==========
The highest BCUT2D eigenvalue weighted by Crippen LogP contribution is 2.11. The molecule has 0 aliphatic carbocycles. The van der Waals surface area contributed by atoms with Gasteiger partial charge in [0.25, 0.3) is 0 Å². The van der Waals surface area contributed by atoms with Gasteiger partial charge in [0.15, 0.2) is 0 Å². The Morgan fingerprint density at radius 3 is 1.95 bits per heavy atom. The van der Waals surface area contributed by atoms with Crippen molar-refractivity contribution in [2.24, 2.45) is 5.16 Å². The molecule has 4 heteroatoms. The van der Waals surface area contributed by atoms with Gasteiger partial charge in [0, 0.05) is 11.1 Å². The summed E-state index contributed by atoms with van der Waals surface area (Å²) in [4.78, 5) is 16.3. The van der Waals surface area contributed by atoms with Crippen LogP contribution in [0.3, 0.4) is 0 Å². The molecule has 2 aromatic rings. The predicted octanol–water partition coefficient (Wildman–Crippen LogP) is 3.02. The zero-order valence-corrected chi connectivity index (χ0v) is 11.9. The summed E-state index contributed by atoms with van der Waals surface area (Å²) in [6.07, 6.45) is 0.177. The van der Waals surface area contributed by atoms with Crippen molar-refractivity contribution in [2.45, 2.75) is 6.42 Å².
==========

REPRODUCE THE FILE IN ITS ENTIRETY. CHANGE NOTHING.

The highest BCUT2D eigenvalue weighted by Crippen LogP contribution is 2.11. The molecule has 0 aliphatic carbocycles. The van der Waals surface area contributed by atoms with Gasteiger partial charge in [0.25, 0.3) is 0 Å². The van der Waals surface area contributed by atoms with Gasteiger partial charge in [0.15, 0.2) is 0 Å². The Morgan fingerprint density at radius 3 is 1.95 bits per heavy atom. The van der Waals surface area contributed by atoms with Crippen molar-refractivity contribution in [2.24, 2.45) is 5.16 Å². The molecule has 4 heteroatoms. The van der Waals surface area contributed by atoms with Gasteiger partial charge in [0, 0.05) is 11.1 Å². The summed E-state index contributed by atoms with van der Waals surface area (Å²) in [4.78, 5) is 16.3. The van der Waals surface area contributed by atoms with Crippen LogP contribution in [0.3, 0.4) is 0 Å². The molecule has 2 aromatic rings. The predicted octanol–water partition coefficient (Wildman–Crippen LogP) is 3.02. The zero-order valence-corrected chi connectivity index (χ0v) is 11.9. The summed E-state index contributed by atoms with van der Waals surface area (Å²) in [6.07, 6.45) is 0.177. The van der Waals surface area contributed by atoms with Crippen molar-refractivity contribution in [2.45, 2.75) is 6.42 Å².